Based on double-indicator-dilution principles we developed and validated a new method of measuring water content in the tracheal wall by inscribing time-concentration curves with the inert gas, helium and the water-soluble gas, dimethylether. In the trachea of conscious adult sheep the measurable water volume of the wall over a 15-cm length ranged between 0.50 and 0.70 ml. The tracheal radius calculated from helium volume and known tracheal length ranged between 7.4 and 9.3 mm. The corresponding measurable 'water depth' ranged between 63 and 82 μm. Changes in bronchial blood flow had no consistent influence on tracheal water volume. The intravenous injection of histamine (4 μg/kg) increased mean water depth to between 122 and 134% of base line (P < 0.001), whereas the intravenous injection of carbachol (4 μg/kg) had no effect on water depth. The production of large amounts of airway secretions produced by carbachol were removed prior to inscription of the indicator-dilution curves. These findings indicate that the double-gas-indicator technique is capable of measuring in vivo the volume of a water compartment in the tracheal wall and that this volume is increased by histamine. This method may be applicable in human subjects.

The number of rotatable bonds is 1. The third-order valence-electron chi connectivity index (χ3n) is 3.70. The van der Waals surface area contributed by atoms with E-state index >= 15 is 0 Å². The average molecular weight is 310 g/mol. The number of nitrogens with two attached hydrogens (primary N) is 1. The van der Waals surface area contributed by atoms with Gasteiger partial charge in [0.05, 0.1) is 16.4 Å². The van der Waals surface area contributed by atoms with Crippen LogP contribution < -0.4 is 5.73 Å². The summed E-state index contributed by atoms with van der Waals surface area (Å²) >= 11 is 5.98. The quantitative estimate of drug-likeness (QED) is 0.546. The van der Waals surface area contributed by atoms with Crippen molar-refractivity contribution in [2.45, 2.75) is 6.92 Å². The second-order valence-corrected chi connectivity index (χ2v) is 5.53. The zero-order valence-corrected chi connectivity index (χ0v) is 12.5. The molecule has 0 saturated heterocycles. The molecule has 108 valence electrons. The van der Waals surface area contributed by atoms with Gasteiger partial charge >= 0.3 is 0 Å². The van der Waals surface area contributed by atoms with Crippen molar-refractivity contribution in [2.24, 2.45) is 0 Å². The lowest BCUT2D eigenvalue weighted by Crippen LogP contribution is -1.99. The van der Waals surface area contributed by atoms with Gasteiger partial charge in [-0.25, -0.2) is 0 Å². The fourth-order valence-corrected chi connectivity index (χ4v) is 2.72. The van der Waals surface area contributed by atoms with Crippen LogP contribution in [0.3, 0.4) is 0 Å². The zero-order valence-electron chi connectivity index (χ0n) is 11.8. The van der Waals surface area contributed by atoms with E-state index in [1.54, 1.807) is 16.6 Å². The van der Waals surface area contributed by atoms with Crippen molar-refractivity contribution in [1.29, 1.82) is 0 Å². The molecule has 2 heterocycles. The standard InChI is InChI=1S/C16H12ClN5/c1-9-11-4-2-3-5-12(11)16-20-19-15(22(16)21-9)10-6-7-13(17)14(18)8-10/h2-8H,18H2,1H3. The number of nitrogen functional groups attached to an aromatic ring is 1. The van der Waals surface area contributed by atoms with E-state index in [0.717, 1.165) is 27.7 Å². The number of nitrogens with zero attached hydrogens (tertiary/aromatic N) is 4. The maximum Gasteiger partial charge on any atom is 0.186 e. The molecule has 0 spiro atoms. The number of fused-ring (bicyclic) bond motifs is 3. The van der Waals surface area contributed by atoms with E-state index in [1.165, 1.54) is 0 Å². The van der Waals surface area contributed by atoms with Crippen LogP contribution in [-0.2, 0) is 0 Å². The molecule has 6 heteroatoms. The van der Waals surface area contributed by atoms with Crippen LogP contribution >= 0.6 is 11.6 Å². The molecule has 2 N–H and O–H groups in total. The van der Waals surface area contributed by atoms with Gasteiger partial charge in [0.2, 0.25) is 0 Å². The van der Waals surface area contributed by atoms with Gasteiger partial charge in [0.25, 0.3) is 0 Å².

|Original language||English (US)|
|Number of pages||6|
|Journal||Journal of applied physiology|
|State||Published - Jan 1 1986|
ASJC Scopus subject areas
- Physiology (medical)